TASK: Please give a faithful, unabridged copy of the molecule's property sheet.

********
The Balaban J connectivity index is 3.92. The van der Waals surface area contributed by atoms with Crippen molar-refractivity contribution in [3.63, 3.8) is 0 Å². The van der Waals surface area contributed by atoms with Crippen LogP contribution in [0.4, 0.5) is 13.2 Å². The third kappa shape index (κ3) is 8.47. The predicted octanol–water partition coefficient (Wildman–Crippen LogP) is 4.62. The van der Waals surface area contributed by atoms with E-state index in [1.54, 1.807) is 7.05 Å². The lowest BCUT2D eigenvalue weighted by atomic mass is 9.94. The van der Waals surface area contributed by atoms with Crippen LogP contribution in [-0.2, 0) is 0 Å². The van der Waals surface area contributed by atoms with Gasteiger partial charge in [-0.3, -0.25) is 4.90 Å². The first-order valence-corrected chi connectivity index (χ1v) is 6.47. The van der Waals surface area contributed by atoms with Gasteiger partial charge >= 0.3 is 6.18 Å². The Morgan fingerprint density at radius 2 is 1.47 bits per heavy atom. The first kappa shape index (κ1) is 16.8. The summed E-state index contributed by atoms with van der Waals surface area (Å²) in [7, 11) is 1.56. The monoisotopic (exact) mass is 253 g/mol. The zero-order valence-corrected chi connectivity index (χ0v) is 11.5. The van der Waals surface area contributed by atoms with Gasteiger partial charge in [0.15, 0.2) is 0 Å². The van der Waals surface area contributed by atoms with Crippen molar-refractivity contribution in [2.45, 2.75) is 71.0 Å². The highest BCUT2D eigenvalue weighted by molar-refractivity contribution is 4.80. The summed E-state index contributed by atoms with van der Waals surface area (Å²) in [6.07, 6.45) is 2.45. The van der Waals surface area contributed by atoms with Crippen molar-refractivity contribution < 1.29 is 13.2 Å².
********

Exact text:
The Balaban J connectivity index is 3.92. The van der Waals surface area contributed by atoms with Crippen molar-refractivity contribution in [3.63, 3.8) is 0 Å². The van der Waals surface area contributed by atoms with Crippen LogP contribution in [0.4, 0.5) is 13.2 Å². The third kappa shape index (κ3) is 8.47. The predicted octanol–water partition coefficient (Wildman–Crippen LogP) is 4.62. The van der Waals surface area contributed by atoms with E-state index in [1.54, 1.807) is 7.05 Å². The lowest BCUT2D eigenvalue weighted by atomic mass is 9.94. The van der Waals surface area contributed by atoms with Crippen LogP contribution in [-0.2, 0) is 0 Å². The van der Waals surface area contributed by atoms with Gasteiger partial charge in [-0.3, -0.25) is 4.90 Å². The first-order valence-corrected chi connectivity index (χ1v) is 6.47. The van der Waals surface area contributed by atoms with Gasteiger partial charge >= 0.3 is 6.18 Å². The Morgan fingerprint density at radius 2 is 1.47 bits per heavy atom. The first kappa shape index (κ1) is 16.8. The summed E-state index contributed by atoms with van der Waals surface area (Å²) in [7, 11) is 1.56. The monoisotopic (exact) mass is 253 g/mol. The zero-order valence-corrected chi connectivity index (χ0v) is 11.5. The van der Waals surface area contributed by atoms with Gasteiger partial charge in [0.15, 0.2) is 0 Å². The van der Waals surface area contributed by atoms with Crippen molar-refractivity contribution in [2.45, 2.75) is 71.0 Å². The highest BCUT2D eigenvalue weighted by molar-refractivity contribution is 4.80. The summed E-state index contributed by atoms with van der Waals surface area (Å²) in [6.07, 6.45) is 2.45. The van der Waals surface area contributed by atoms with Crippen molar-refractivity contribution < 1.29 is 13.2 Å².